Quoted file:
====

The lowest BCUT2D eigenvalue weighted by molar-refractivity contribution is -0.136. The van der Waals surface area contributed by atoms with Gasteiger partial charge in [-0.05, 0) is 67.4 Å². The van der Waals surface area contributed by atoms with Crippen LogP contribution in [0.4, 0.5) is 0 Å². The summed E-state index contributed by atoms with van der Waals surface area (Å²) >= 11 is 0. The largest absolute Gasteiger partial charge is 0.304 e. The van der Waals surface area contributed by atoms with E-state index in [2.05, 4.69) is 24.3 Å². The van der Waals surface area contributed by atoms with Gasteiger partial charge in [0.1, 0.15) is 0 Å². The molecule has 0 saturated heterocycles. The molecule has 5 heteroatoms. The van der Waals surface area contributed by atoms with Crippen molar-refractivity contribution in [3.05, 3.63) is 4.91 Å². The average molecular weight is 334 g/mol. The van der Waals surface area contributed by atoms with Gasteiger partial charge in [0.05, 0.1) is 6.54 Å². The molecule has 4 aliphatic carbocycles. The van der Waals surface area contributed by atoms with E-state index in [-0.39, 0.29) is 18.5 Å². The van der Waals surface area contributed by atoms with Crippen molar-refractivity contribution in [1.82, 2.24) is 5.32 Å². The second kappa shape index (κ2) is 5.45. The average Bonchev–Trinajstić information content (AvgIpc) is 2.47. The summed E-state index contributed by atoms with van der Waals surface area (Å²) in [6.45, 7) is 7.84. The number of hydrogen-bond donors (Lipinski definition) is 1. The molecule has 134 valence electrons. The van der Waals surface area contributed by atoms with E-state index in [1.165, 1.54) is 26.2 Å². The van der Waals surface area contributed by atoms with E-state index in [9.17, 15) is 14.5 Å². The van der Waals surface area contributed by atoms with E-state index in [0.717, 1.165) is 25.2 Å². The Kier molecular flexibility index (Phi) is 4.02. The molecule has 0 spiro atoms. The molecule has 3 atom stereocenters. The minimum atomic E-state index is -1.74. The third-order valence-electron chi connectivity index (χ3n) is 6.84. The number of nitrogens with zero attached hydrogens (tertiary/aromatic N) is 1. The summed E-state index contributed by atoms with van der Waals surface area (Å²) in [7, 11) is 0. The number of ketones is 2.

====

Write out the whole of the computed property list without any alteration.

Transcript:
The lowest BCUT2D eigenvalue weighted by molar-refractivity contribution is -0.136. The van der Waals surface area contributed by atoms with Gasteiger partial charge in [-0.05, 0) is 67.4 Å². The van der Waals surface area contributed by atoms with Crippen LogP contribution in [0.4, 0.5) is 0 Å². The summed E-state index contributed by atoms with van der Waals surface area (Å²) >= 11 is 0. The largest absolute Gasteiger partial charge is 0.304 e. The van der Waals surface area contributed by atoms with E-state index in [2.05, 4.69) is 24.3 Å². The van der Waals surface area contributed by atoms with Gasteiger partial charge in [0.1, 0.15) is 0 Å². The molecule has 0 saturated heterocycles. The molecule has 5 heteroatoms. The van der Waals surface area contributed by atoms with Crippen molar-refractivity contribution in [3.05, 3.63) is 4.91 Å². The average molecular weight is 334 g/mol. The van der Waals surface area contributed by atoms with Gasteiger partial charge in [0.05, 0.1) is 6.54 Å². The molecule has 4 aliphatic carbocycles. The van der Waals surface area contributed by atoms with E-state index in [-0.39, 0.29) is 18.5 Å². The van der Waals surface area contributed by atoms with Crippen molar-refractivity contribution in [1.82, 2.24) is 5.32 Å². The second kappa shape index (κ2) is 5.45. The average Bonchev–Trinajstić information content (AvgIpc) is 2.47. The summed E-state index contributed by atoms with van der Waals surface area (Å²) in [6.45, 7) is 7.84. The number of hydrogen-bond donors (Lipinski definition) is 1. The molecule has 134 valence electrons. The van der Waals surface area contributed by atoms with E-state index in [1.165, 1.54) is 26.2 Å². The van der Waals surface area contributed by atoms with E-state index in [9.17, 15) is 14.5 Å². The van der Waals surface area contributed by atoms with E-state index in [0.717, 1.165) is 25.2 Å². The Kier molecular flexibility index (Phi) is 4.02. The molecule has 0 spiro atoms. The molecule has 3 atom stereocenters. The minimum atomic E-state index is -1.74. The third-order valence-electron chi connectivity index (χ3n) is 6.84. The number of nitrogens with zero attached hydrogens (tertiary/aromatic N) is 1. The summed E-state index contributed by atoms with van der Waals surface area (Å²) in [7, 11) is 0. The number of ketones is 2.